We know we are in for a politically controversial treat when we see a new release from critically acclaimed US documentary maker Michael Moore. His latest offering, Fahrenheit 11/9, unravels the uncomfortable threads that potentially led to the rise of Donald Trump’s presidency.
The film is a sequel to Fahrenheit 9/11, and the switch in numbers is significant to the date Trump won the election. Moore’s opening gambit – “How the f**k did that happen?” – starts the ball rolling as he detonates the blame in so many directions. Finger pointing at political figures, fixed ballot votes and the most interesting theory of all….the music-maker Gwen Stefani. The story goes that both Trump and the singer were on NBC TV shows – she, The Voice, he, The Apprentice – and that she was earning more than him. In childish retaliation, the businessman decided to show the network he was more popular and worthy by organising two fake political rallies of him running for president. Soon enough, Trump, showered with enough adulation, decided to take things up for real.
Moore starts with the compelling 2016 presidential election between Hilary Clinton and Trump. Neither are shown in a favourable light, with much of what we’ve seen before. But Moore uses his well-known satirical wit to narrate from the onset and it all starts out quite slapstick – Clinton on stage with rappers, and Trump eating a burger on his private jet.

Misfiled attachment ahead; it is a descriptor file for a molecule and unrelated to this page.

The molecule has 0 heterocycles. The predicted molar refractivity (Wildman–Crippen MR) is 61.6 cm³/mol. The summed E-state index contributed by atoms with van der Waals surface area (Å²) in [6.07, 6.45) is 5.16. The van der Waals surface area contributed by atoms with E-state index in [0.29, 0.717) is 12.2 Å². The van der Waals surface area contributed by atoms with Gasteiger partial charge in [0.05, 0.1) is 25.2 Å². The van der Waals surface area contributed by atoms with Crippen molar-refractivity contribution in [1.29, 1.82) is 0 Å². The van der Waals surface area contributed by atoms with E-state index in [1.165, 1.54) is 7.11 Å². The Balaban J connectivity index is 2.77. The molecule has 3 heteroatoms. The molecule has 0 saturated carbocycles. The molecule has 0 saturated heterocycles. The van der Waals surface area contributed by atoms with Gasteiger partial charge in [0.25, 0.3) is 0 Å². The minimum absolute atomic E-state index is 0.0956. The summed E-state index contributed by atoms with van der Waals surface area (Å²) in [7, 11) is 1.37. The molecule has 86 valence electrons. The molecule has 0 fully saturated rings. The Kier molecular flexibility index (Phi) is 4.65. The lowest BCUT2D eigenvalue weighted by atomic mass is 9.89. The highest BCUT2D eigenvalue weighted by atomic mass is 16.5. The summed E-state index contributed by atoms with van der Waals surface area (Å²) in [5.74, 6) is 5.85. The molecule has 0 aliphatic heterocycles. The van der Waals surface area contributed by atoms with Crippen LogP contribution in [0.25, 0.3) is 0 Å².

However, the director then turns his attention to his own hometown of Flint and the water crisis that potentially risks lives due to lead poisoning. He digs deep and interviews a medical expert who deems the water unsafe for drinking and a technician who was made to cover up the results of the tests. It starts to make uncomfortable viewing as we see black and white portraits of children who are affected and we realise this is a cause perhaps closer to Moore’s heart than the tale he set out to tell.
The filmmaker then litters his documentary with darting digressions of the Nuremberg rally, the Florida shootings and distasteful Nazi propaganda where, at one point, he dubs the voice of Trump over Hitler’s. We see him attempt to discredit the president with glimpses of racism and fascism and the viewer is left with a disjointed feeling, as what started out as simply a story of political ascent essentially becomes a brainwashing of Moore’s own making.
No doubt this film will galvanise the swathes of anti-Trumpism felt on both sides of the pond but it also serves as a stark insight into the unpleasant, Machiavellian world of American politics.
Fahrenheit 11/9 is released in select cinemas on 19th October 2018.
Watch the trailer for Fahrenheit 11/9 here: